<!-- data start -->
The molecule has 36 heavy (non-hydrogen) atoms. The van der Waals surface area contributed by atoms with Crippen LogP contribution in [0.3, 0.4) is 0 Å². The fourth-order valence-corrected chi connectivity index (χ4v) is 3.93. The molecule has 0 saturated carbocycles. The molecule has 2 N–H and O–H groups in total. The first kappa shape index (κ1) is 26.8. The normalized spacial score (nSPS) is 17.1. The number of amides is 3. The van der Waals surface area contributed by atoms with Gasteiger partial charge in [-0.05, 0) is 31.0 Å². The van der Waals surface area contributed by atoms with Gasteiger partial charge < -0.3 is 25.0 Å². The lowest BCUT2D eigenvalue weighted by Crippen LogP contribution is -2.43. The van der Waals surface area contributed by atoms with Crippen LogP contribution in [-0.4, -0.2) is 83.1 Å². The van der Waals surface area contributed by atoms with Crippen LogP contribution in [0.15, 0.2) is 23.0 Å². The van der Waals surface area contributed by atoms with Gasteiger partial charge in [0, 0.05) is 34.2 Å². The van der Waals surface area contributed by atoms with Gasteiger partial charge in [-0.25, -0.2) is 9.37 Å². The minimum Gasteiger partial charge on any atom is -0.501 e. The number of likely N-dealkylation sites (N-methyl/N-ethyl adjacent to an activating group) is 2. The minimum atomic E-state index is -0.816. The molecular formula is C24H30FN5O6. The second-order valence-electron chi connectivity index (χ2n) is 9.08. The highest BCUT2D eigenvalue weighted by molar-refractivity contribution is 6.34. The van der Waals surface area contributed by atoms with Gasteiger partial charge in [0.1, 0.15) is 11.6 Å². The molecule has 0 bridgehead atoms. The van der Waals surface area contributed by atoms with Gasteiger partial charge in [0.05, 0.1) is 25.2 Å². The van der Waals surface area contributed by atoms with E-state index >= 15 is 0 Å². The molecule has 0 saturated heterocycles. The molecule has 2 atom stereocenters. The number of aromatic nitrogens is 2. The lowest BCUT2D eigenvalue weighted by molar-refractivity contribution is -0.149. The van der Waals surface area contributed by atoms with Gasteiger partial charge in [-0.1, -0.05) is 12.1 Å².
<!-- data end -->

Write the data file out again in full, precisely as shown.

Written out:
The molecule has 36 heavy (non-hydrogen) atoms. The van der Waals surface area contributed by atoms with Crippen LogP contribution in [0.3, 0.4) is 0 Å². The fourth-order valence-corrected chi connectivity index (χ4v) is 3.93. The molecule has 0 saturated carbocycles. The molecule has 2 N–H and O–H groups in total. The first kappa shape index (κ1) is 26.8. The normalized spacial score (nSPS) is 17.1. The number of amides is 3. The van der Waals surface area contributed by atoms with Gasteiger partial charge in [-0.05, 0) is 31.0 Å². The van der Waals surface area contributed by atoms with Gasteiger partial charge < -0.3 is 25.0 Å². The lowest BCUT2D eigenvalue weighted by Crippen LogP contribution is -2.43. The van der Waals surface area contributed by atoms with Crippen LogP contribution in [-0.4, -0.2) is 83.1 Å². The van der Waals surface area contributed by atoms with Crippen LogP contribution in [0.15, 0.2) is 23.0 Å². The van der Waals surface area contributed by atoms with Gasteiger partial charge in [0, 0.05) is 34.2 Å². The van der Waals surface area contributed by atoms with Gasteiger partial charge in [-0.25, -0.2) is 9.37 Å². The minimum Gasteiger partial charge on any atom is -0.501 e. The number of likely N-dealkylation sites (N-methyl/N-ethyl adjacent to an activating group) is 2. The minimum atomic E-state index is -0.816. The molecular formula is C24H30FN5O6. The second-order valence-electron chi connectivity index (χ2n) is 9.08. The highest BCUT2D eigenvalue weighted by molar-refractivity contribution is 6.34. The van der Waals surface area contributed by atoms with Gasteiger partial charge in [0.1, 0.15) is 11.6 Å². The molecule has 0 bridgehead atoms. The van der Waals surface area contributed by atoms with Gasteiger partial charge in [0.05, 0.1) is 25.2 Å². The van der Waals surface area contributed by atoms with E-state index >= 15 is 0 Å². The molecule has 0 saturated heterocycles. The molecule has 2 atom stereocenters. The number of aromatic nitrogens is 2. The lowest BCUT2D eigenvalue weighted by molar-refractivity contribution is -0.149. The van der Waals surface area contributed by atoms with Gasteiger partial charge in [-0.1, -0.05) is 12.1 Å².